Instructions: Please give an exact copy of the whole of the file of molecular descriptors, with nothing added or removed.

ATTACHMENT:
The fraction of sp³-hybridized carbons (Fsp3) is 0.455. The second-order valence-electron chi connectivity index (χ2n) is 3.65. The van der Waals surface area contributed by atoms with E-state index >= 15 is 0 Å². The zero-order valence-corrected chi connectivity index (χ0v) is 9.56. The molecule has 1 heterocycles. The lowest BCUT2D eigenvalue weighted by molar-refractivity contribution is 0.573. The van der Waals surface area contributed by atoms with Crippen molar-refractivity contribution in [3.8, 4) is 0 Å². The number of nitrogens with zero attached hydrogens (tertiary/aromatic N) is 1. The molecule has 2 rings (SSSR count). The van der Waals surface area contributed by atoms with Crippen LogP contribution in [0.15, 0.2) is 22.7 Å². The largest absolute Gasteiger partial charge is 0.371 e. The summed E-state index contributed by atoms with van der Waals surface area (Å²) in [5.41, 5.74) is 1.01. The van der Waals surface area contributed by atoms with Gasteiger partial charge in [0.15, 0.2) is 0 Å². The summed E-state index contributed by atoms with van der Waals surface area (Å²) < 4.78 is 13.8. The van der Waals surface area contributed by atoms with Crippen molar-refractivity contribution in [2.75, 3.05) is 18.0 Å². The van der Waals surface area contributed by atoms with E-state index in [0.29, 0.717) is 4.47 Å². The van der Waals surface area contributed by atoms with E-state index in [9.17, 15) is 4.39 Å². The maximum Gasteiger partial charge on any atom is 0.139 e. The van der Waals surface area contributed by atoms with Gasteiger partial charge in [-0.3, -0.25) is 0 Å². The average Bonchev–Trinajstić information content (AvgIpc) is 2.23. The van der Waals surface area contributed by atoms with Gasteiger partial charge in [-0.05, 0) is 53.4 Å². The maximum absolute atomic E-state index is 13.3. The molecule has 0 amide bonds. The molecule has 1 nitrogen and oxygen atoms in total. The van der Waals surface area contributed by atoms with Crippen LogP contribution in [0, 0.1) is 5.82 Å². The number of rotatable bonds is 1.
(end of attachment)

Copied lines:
The fraction of sp³-hybridized carbons (Fsp3) is 0.455. The second-order valence-electron chi connectivity index (χ2n) is 3.65. The van der Waals surface area contributed by atoms with E-state index >= 15 is 0 Å². The zero-order valence-corrected chi connectivity index (χ0v) is 9.56. The molecule has 1 heterocycles. The lowest BCUT2D eigenvalue weighted by molar-refractivity contribution is 0.573. The van der Waals surface area contributed by atoms with Crippen molar-refractivity contribution in [3.8, 4) is 0 Å². The number of nitrogens with zero attached hydrogens (tertiary/aromatic N) is 1. The molecule has 2 rings (SSSR count). The van der Waals surface area contributed by atoms with Crippen LogP contribution in [0.15, 0.2) is 22.7 Å². The largest absolute Gasteiger partial charge is 0.371 e. The summed E-state index contributed by atoms with van der Waals surface area (Å²) in [5.41, 5.74) is 1.01. The van der Waals surface area contributed by atoms with Gasteiger partial charge in [0.15, 0.2) is 0 Å². The summed E-state index contributed by atoms with van der Waals surface area (Å²) < 4.78 is 13.8. The van der Waals surface area contributed by atoms with Crippen molar-refractivity contribution in [2.75, 3.05) is 18.0 Å². The van der Waals surface area contributed by atoms with E-state index in [0.29, 0.717) is 4.47 Å². The van der Waals surface area contributed by atoms with E-state index in [9.17, 15) is 4.39 Å². The maximum Gasteiger partial charge on any atom is 0.139 e. The van der Waals surface area contributed by atoms with Gasteiger partial charge in [-0.3, -0.25) is 0 Å². The average Bonchev–Trinajstić information content (AvgIpc) is 2.23. The van der Waals surface area contributed by atoms with Gasteiger partial charge in [-0.05, 0) is 53.4 Å². The maximum absolute atomic E-state index is 13.3. The molecule has 0 amide bonds. The molecule has 1 nitrogen and oxygen atoms in total. The van der Waals surface area contributed by atoms with Crippen LogP contribution in [0, 0.1) is 5.82 Å². The number of rotatable bonds is 1.